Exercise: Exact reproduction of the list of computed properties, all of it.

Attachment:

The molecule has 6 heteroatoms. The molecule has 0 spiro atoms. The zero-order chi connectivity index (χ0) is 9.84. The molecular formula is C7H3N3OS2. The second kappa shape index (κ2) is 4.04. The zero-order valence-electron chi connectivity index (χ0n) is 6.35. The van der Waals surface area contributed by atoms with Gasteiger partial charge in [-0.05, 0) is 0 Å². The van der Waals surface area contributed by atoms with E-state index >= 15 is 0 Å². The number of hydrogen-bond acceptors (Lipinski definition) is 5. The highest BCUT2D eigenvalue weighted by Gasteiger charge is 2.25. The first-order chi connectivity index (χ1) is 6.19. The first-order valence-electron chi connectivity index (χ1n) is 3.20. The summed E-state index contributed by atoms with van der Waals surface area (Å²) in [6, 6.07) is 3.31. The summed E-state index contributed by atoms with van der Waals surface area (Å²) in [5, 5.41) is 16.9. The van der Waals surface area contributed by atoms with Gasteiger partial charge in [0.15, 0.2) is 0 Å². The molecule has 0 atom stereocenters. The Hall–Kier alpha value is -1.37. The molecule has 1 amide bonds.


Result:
The molecule has 6 heteroatoms. The molecule has 0 spiro atoms. The zero-order chi connectivity index (χ0) is 9.84. The molecular formula is C7H3N3OS2. The second kappa shape index (κ2) is 4.04. The zero-order valence-electron chi connectivity index (χ0n) is 6.35. The van der Waals surface area contributed by atoms with Gasteiger partial charge in [-0.05, 0) is 0 Å². The van der Waals surface area contributed by atoms with E-state index >= 15 is 0 Å². The number of hydrogen-bond acceptors (Lipinski definition) is 5. The highest BCUT2D eigenvalue weighted by Gasteiger charge is 2.25. The first-order chi connectivity index (χ1) is 6.19. The first-order valence-electron chi connectivity index (χ1n) is 3.20. The summed E-state index contributed by atoms with van der Waals surface area (Å²) in [6, 6.07) is 3.31. The summed E-state index contributed by atoms with van der Waals surface area (Å²) in [5, 5.41) is 16.9. The van der Waals surface area contributed by atoms with Gasteiger partial charge in [0.15, 0.2) is 0 Å². The molecule has 0 atom stereocenters. The Hall–Kier alpha value is -1.37. The molecule has 1 amide bonds.